And off we go. Jameson wants to argue, of course, that the realist novel is a historical form (‘closely associated with the bourgeoisie and the coming into being of bourgeois daily life’ ); but he wants to go deeper and more dialectically into it both as an aesthetic and a historical phenomenon. So he begins by setting out, across the first two chapters, two definitional concepts: narrative and affect.
The first of these is the subject of chapter 1: ‘The Twin Sources of Realism: the Narrative Impulse’. Here J. draws a distinction between récit and roman, the former a ‘tale, whose events are already over and done with before the telling of it can begin’ , the latter defined via Sartre as re-establishing ‘the open present of freedom, the present of an open undecided future.’ The introduction and first chapter of The Antinomies of Realism talk around this in a slightly hard-to-pin-down manner, although it gets in-a-nutshelled as James’s venerable distinction between ‘telling’ and ‘showing’ . Not that Jameson wants to privilege the latter over the former: this is a dialectical enterprise all the way through. True, ‘Malraux, along with James himself, is biased in favour of showing rather than telling’ ; but Jameson puts in a good word for the immediacy and symbolic force of ‘telling’ too, via Paul Heyse’s reading of a told-not-shown Boccaccio story. Chapter 1 finishes with a breezy intervention into the philosophy of time:
This then is the moment to distinguish two kinds of time, two systems of temporality, which will be the basis for the argument that follows. The distinction is one between a present of consciousness and a time, if not of succession or of chronology, then at least of the more familiar tripartite structure of past-present-future. The point of this comes into clearer focus in chapter 2: not that Jameson thinks that ‘consciousness’ exists in some magic space outside past-present-future, but rather that there is an apprehension of time, accessible in art, that transcends the mundanity of clock-time, an open-ended expression of being that J wants to call ‘affect’. ‘Affect’ is the second definitional concept Jameson wants to put in place before he moves on to his reading of specific realist novelists; but before we go there it’s worth noting that, in essence, the distinction Jameson is groping towards is that of Frank Kermode’s ‘chronos’ and ‘kairos’ from Sense of an Ending, a work missing from the bibliography here. That’s a shame. It wouldn’t be right to call this ‘re-inventing the wheel’, but only because Jameson is too clipped to do anything so time-consuming as reinventing. It’s a gesture towards the idea that he could, if asked, invent a wheel.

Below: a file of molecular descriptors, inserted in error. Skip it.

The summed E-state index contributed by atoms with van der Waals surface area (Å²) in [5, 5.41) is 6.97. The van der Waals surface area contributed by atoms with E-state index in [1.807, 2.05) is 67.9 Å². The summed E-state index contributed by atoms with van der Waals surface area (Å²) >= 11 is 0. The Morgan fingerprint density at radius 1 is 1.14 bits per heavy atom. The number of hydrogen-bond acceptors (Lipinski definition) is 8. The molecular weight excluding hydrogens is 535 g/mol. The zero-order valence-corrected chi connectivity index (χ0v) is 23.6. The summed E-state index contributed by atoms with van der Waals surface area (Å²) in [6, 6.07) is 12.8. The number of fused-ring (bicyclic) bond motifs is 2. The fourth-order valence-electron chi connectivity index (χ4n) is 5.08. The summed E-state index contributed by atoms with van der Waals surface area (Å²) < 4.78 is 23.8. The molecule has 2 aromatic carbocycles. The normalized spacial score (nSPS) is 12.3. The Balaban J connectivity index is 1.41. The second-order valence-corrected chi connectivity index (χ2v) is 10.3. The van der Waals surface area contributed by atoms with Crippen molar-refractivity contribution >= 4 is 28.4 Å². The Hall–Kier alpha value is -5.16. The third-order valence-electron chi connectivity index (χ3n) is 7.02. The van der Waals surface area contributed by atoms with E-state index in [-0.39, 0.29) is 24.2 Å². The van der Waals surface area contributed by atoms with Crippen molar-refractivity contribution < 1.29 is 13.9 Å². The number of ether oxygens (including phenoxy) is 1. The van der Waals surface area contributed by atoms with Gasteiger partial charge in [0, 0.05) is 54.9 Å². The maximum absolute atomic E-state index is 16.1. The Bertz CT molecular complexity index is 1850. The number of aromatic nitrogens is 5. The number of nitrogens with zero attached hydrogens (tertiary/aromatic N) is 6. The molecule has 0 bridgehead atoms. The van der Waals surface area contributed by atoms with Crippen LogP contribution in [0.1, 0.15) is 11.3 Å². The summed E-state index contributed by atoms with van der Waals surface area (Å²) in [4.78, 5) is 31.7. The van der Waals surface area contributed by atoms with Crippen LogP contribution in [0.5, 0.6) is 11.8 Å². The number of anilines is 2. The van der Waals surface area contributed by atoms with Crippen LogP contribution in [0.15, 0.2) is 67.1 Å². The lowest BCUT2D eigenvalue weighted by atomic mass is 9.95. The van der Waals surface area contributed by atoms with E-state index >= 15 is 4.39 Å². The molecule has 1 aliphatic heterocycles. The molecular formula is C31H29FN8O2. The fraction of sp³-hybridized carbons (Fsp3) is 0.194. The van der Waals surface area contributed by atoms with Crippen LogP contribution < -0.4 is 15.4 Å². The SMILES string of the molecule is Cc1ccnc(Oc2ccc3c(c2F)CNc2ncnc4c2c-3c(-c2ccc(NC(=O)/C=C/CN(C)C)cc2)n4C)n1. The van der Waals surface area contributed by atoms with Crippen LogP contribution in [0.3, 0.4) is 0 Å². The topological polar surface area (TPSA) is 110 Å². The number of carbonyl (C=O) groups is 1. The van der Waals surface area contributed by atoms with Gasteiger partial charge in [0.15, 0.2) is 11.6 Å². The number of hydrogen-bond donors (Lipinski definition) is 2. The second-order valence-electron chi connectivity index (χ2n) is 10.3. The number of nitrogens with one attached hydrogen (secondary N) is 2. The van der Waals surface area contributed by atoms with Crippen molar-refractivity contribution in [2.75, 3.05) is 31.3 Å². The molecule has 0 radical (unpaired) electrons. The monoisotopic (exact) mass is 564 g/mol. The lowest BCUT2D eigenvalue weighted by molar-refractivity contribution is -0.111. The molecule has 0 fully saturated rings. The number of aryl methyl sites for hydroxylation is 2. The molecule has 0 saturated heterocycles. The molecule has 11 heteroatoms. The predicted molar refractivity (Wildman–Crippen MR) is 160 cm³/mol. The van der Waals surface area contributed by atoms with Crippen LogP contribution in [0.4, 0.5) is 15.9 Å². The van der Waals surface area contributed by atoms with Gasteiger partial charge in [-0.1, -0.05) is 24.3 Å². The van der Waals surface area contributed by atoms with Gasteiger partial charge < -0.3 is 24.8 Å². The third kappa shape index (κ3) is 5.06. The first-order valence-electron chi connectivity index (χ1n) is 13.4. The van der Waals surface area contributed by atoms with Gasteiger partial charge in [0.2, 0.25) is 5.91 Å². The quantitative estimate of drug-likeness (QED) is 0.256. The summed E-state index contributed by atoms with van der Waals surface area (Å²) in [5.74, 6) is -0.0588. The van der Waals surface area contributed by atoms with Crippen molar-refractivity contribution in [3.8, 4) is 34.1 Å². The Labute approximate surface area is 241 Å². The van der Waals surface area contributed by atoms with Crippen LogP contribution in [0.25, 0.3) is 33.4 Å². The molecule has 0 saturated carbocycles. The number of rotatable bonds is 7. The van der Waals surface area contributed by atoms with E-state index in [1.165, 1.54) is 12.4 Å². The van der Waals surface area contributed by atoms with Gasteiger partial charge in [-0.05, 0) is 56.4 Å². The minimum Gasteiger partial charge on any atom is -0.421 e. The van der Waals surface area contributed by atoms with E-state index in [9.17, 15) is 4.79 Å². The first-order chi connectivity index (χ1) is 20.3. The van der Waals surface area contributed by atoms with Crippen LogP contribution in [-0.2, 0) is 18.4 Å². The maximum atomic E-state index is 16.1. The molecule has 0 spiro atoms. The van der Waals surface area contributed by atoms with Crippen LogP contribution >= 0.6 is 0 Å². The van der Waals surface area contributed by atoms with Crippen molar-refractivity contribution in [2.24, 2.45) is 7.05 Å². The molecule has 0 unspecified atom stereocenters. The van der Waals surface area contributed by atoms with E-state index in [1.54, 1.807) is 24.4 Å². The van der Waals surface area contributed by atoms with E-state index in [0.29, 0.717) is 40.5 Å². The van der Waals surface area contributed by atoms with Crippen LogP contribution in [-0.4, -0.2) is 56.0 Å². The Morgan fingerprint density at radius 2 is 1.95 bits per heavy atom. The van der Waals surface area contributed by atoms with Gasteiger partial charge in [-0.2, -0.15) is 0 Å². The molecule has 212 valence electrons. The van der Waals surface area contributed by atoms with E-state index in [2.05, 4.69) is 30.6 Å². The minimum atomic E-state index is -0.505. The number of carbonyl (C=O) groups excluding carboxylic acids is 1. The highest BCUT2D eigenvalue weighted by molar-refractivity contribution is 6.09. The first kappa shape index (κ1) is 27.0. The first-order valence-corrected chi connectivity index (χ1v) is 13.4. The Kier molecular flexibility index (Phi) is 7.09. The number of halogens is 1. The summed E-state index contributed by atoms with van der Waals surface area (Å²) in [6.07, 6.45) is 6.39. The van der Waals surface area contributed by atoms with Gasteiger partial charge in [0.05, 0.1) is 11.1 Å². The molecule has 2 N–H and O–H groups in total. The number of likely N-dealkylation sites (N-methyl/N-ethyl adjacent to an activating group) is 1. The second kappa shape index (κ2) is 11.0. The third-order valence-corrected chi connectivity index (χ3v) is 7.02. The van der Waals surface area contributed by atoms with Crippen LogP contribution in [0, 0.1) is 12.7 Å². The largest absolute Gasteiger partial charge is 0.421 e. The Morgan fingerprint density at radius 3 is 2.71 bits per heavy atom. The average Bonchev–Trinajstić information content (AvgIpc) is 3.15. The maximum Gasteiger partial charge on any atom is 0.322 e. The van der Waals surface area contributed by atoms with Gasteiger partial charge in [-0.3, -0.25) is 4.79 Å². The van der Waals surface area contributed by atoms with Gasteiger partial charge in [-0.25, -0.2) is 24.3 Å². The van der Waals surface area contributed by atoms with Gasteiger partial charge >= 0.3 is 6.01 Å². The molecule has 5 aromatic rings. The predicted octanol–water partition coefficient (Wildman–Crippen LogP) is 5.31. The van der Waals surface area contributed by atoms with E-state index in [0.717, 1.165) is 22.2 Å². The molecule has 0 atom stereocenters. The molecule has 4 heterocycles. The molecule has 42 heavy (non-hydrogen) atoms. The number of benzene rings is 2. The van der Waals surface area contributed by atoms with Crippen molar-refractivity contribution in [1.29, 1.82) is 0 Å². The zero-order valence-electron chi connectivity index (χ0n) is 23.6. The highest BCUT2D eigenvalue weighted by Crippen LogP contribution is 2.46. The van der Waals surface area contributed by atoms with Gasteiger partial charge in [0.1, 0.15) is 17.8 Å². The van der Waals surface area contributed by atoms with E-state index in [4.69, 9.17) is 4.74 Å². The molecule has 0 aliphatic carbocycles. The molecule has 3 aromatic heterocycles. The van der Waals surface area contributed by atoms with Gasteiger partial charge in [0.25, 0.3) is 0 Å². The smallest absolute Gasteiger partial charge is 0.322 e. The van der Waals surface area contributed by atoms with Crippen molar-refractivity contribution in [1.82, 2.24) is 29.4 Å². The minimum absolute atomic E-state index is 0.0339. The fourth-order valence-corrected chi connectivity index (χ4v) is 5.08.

And so onto Chapter 2, ‘The Twin Sources of Realism: Affect or, the Body’s Present’. This is a much more troublesome concept than the first. It doesn’t so much matter that Jameson is reappropriating a word with a pretty hefty semantic field: he is up-front about this. It is ‘a technical term which has been strongly associated with a number of recent theories which alternately appeal to Freud or to Deleuze’ , but Jameson doesn’t mean it that way. He wants to distinguish ‘affect (in my sense of the word) from emotions as such.’. What does he mean by the word?